The title is a quote from Joseph Addison, according to the good folks at the Richmond Public Schools. Addison was a 17th and 18th century poet, but were he around today, he might have said it is a basic tool in being a good sysadmin. If you don’t spend a good portion of your work week reading, you’re either doing it wrong or you’re overworked. So what should you read? Why, a little bit of everything, of course.
Each morning, I read through my log reports. I get a lot of important information from a LogWatch report generated by my central log server. I can see who logged in from where, and where failed logins (read: SSH attacks) came from. A list of packages that got updated is given, as well as miscellaneous messages that I might want to know about. Of course, I could look at the report for each individual host, but a centralized server makes life much easier.
Keeping up on the news is important, too. Technology news is important too, but general news of the world. Why? Well, because I like to know what’s going on. I guess you could do without it, but why? Fark.com, Slashdot, and Reddit are all good places to get both nerdy and non-nerdy information, as well as discussion by people who (sometimes!) can bring more information to the table than the article itself will provide.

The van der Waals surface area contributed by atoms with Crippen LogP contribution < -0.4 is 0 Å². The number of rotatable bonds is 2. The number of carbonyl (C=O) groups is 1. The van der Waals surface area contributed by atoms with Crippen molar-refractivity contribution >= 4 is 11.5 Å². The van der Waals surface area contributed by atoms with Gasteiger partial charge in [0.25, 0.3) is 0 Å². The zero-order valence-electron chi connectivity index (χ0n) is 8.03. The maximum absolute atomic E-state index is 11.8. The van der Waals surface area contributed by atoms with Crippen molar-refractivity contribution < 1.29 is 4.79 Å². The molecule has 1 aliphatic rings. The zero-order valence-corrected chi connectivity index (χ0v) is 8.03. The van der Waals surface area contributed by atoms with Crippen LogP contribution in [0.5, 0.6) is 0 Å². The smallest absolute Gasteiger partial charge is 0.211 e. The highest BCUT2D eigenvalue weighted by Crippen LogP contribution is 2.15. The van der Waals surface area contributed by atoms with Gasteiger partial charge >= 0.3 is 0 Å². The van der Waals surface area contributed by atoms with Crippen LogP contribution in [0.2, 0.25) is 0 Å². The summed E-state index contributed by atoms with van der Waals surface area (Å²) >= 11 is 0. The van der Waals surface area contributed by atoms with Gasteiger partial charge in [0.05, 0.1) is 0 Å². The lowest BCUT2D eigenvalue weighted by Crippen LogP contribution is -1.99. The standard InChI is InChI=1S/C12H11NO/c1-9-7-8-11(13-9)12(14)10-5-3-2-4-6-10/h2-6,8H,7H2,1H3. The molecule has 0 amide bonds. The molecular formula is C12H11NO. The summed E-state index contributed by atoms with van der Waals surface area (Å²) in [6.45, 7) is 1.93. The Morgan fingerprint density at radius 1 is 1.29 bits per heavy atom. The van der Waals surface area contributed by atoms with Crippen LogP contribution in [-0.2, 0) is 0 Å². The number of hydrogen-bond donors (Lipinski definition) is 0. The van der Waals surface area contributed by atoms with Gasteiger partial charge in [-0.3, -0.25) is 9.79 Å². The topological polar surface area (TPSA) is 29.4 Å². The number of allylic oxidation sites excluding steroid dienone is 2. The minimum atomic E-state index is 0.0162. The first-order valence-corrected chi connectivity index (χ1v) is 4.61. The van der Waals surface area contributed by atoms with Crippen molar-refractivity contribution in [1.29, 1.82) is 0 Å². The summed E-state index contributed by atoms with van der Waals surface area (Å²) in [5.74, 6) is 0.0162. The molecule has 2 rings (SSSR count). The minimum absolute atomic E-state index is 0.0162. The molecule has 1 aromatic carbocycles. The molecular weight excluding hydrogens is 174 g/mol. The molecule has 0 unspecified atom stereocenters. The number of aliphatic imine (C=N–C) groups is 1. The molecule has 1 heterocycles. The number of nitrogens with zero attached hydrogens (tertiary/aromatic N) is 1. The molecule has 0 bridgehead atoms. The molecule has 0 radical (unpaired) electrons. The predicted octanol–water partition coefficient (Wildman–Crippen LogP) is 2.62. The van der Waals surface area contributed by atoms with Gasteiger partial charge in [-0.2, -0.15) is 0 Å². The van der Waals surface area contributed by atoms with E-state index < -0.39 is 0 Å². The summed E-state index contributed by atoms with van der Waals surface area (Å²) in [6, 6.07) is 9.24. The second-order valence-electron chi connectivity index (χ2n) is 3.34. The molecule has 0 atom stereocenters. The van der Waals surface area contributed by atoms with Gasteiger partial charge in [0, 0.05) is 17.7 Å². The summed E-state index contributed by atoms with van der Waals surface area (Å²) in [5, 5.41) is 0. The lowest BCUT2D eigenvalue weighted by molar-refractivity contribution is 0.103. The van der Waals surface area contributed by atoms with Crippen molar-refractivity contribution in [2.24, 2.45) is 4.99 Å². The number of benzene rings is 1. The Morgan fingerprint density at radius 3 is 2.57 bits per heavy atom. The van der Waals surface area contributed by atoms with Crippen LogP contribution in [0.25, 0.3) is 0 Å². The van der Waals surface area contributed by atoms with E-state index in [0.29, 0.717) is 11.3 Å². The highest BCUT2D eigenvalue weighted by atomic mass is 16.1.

Since this is a blog, I am morally required to mention that blogs are absolutely necessary for sysadmins. There’s probably a blog or several from the vendor of your OS of choice, as well as your critical applications. Plenty of other sites have blogs, too, but what may be the most interesting are the personal blogs of your peers. When you’re a new sysadmin, you probably don’t know much outside of your own environment. Reading what others are doing is a quick and easy way to help expand your horizons. I have to mention specifically Matt Simmons’ Standalone Sysadmin blog. I found it by accident a few weeks ago, and have since become an avid reader. Having worked in academia all of my professional life, I often don’t see things from the perspective of someone working in the private sector.
There’s another source of information that can be very helpful. There’s probably a building in your county that your taxes fund and it’s full of dead trees. That’s right: your public library. I’ve been visiting the library fairly regularly to check out books for recreational reading. Today I had a sudden revelation: the library has technical books, too! So I’ve decided to check out a technical book when I visit. I’d like to read at least two per month, in order to expand and deepen my knowledge.
So what’s the point of all this? READ!